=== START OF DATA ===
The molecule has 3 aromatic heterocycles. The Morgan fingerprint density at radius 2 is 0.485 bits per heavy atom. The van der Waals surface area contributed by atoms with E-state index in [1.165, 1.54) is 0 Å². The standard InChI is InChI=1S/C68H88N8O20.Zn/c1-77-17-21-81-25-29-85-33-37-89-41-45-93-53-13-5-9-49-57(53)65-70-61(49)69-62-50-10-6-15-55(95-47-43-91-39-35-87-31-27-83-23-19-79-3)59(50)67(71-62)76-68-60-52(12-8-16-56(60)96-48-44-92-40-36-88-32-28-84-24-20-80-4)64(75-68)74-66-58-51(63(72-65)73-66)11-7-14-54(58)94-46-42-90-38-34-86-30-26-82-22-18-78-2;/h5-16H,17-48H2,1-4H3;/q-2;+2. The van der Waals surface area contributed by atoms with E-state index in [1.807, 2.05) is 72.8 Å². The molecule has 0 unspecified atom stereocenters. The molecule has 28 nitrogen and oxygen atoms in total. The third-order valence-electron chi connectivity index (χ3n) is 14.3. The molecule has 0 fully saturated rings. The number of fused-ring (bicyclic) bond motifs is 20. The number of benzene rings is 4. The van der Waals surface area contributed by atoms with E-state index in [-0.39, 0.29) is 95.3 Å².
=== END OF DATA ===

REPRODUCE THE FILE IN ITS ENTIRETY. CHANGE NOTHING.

The molecule has 3 aromatic heterocycles. The Morgan fingerprint density at radius 2 is 0.485 bits per heavy atom. The van der Waals surface area contributed by atoms with E-state index in [1.165, 1.54) is 0 Å². The standard InChI is InChI=1S/C68H88N8O20.Zn/c1-77-17-21-81-25-29-85-33-37-89-41-45-93-53-13-5-9-49-57(53)65-70-61(49)69-62-50-10-6-15-55(95-47-43-91-39-35-87-31-27-83-23-19-79-3)59(50)67(71-62)76-68-60-52(12-8-16-56(60)96-48-44-92-40-36-88-32-28-84-24-20-80-4)64(75-68)74-66-58-51(63(72-65)73-66)11-7-14-54(58)94-46-42-90-38-34-86-30-26-82-22-18-78-2;/h5-16H,17-48H2,1-4H3;/q-2;+2. The van der Waals surface area contributed by atoms with E-state index in [1.807, 2.05) is 72.8 Å². The molecule has 0 unspecified atom stereocenters. The molecule has 28 nitrogen and oxygen atoms in total. The third-order valence-electron chi connectivity index (χ3n) is 14.3. The molecule has 0 fully saturated rings. The number of fused-ring (bicyclic) bond motifs is 20. The number of benzene rings is 4. The van der Waals surface area contributed by atoms with E-state index in [-0.39, 0.29) is 95.3 Å².